Nanatsuboshi, the Japanese Railway Dream


WordsClémence Leleu

Watching the landscape flash past through the window, letting yourself sit back and be lulled by the noise of the tracks… There’s something very particular about train journeys. This is even more true when onboard an extraordinary vehicle like the Nanatsuboshi, the treasure of regional company JR Kyushu.

With its Orient Express feel, a legendary train if ever there was one, the Nanatsuboshi, or ‘seven stars’ in English, traverses the island of Kyushu in south-west Japan. Passengers can sit comfortably, enjoying the Belle Époque atmosphere of this luxury travelling hotel and admiring Kyushu’s seven prefectures and an unobstructed view of the onsen at Beppu, the sunny coast of Miyazaki and Mount Aso. And, if you feel so inclined, why not escape from this bubble of comfort to go and discover some sites on foot during the various stops that punctuate the journey of this magnificent slow train.

A jewel in the crown of Japanese craftsmanship

The Nanatsuboshi is the work of Japanese designer Eiji Mitooka, who has already worked on various trains for the company including the Yufuin no Mori, a green train with a wooden interior that travels between Hakata and Beppu, and the Kawasemi Yamasemi, a little two-car train with a retro feel which runs between Kumamoto and Hitoyoshi.

The Nanatsuboshi has seven carriages, including one for the restaurant and another, the Blue-Moon, which has been turned into a piano bar. The train doesn’t only allow passengers to discover the region of Kyushu, but has also been designed to showcase Japanese craftsmanship and luxury items. The flooring has been made from wood of eight different kinds and the crockery, made from Kakiemon porcelain, comes from the workshops in Arita, the historical heart of Japanese ceramics since the beginning of the 17th century.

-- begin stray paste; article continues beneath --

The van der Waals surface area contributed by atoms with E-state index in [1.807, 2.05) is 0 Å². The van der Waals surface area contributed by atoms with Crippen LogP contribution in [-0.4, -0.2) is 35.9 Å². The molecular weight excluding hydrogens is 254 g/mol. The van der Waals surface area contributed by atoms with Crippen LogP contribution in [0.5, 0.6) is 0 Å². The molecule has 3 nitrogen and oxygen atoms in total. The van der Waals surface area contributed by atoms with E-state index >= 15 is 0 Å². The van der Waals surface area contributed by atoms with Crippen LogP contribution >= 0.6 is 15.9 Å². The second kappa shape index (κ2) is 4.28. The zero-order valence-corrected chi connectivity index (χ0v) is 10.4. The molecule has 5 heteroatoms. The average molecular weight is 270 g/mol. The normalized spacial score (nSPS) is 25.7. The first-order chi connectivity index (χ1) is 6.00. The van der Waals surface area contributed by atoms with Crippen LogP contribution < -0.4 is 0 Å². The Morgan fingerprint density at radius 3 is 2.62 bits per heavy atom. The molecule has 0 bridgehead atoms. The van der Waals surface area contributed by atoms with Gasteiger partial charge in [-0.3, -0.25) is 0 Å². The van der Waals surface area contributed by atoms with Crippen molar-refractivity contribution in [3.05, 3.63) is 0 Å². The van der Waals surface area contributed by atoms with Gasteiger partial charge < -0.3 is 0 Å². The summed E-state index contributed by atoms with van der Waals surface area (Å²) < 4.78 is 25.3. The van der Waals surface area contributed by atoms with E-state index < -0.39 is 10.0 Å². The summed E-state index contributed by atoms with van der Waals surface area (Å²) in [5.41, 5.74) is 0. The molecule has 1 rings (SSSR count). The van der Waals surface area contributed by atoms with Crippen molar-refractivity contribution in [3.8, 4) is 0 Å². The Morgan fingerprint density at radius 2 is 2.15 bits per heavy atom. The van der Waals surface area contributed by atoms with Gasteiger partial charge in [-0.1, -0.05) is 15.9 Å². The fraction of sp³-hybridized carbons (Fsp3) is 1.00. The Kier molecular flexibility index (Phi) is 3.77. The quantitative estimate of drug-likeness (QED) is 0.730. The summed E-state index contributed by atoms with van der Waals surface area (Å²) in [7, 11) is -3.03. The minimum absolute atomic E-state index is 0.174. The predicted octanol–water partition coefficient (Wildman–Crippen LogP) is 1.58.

The meals showcase local products from the island and are made by well-known chefs who work in restaurants established in the cities through which the train passes. One such example is Michiko Kawano who works at Hosun, a restaurant in Oita and which is listed in the Michelin Guide.

Since 2013, passengers have been able to enjoy this Japanese splendour for two or four days in one of fourteen suites, two of which are luxury and equipped with shower screens made from Japanese cypress.

A rare luxury

However, this kind of experience has to be earned. The Nanatsuboshi was a victim of its own success, so JR Kyushu allocates tickets by way of a ballot, and passengers will have to wait for over a year for a chance to board this seven-star train, or indeed longer if you want to spend the night in the suite at the end of the train, which has a large bay window that makes you feel as though you’re right in the heart of nature.

The journey starts at Hanaka station in Fukuoka, the largest city on the island. After a welcome ceremony and something to eat in the Kinsei lounge on the second floor of the station, passengers take their seat on the Nanatsuboshi, before the train sets out on the rails in its brown and gold robe and travels through the contrasting landscapes of Kyushu.